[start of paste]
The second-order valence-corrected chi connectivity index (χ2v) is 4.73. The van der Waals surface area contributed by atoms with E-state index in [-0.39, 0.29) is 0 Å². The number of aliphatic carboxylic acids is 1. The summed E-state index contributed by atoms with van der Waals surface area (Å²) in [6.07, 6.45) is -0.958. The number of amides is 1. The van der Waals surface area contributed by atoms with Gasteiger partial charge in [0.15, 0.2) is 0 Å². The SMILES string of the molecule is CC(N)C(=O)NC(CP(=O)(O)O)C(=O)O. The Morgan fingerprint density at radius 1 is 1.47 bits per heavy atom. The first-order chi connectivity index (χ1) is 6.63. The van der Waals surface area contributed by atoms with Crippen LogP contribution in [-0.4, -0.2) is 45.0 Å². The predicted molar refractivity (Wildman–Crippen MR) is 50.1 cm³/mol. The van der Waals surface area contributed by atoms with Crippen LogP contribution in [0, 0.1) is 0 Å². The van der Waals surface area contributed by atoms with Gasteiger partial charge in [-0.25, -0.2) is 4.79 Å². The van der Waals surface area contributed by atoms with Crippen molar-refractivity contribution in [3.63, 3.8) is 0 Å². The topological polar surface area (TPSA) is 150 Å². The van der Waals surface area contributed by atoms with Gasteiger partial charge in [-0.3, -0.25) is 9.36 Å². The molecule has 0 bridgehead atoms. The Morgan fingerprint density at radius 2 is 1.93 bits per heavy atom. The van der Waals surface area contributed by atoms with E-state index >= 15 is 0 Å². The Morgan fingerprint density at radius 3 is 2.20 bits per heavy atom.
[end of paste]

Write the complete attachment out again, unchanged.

The second-order valence-corrected chi connectivity index (χ2v) is 4.73. The van der Waals surface area contributed by atoms with E-state index in [-0.39, 0.29) is 0 Å². The number of aliphatic carboxylic acids is 1. The summed E-state index contributed by atoms with van der Waals surface area (Å²) in [6.07, 6.45) is -0.958. The number of amides is 1. The van der Waals surface area contributed by atoms with Gasteiger partial charge in [0.15, 0.2) is 0 Å². The SMILES string of the molecule is CC(N)C(=O)NC(CP(=O)(O)O)C(=O)O. The Morgan fingerprint density at radius 1 is 1.47 bits per heavy atom. The first-order chi connectivity index (χ1) is 6.63. The van der Waals surface area contributed by atoms with Crippen LogP contribution in [-0.4, -0.2) is 45.0 Å². The predicted molar refractivity (Wildman–Crippen MR) is 50.1 cm³/mol. The van der Waals surface area contributed by atoms with Crippen LogP contribution in [0, 0.1) is 0 Å². The van der Waals surface area contributed by atoms with Gasteiger partial charge in [-0.25, -0.2) is 4.79 Å². The van der Waals surface area contributed by atoms with Crippen molar-refractivity contribution in [3.63, 3.8) is 0 Å². The topological polar surface area (TPSA) is 150 Å². The van der Waals surface area contributed by atoms with Gasteiger partial charge in [-0.3, -0.25) is 9.36 Å². The molecule has 0 bridgehead atoms. The Morgan fingerprint density at radius 2 is 1.93 bits per heavy atom. The van der Waals surface area contributed by atoms with E-state index >= 15 is 0 Å². The Morgan fingerprint density at radius 3 is 2.20 bits per heavy atom.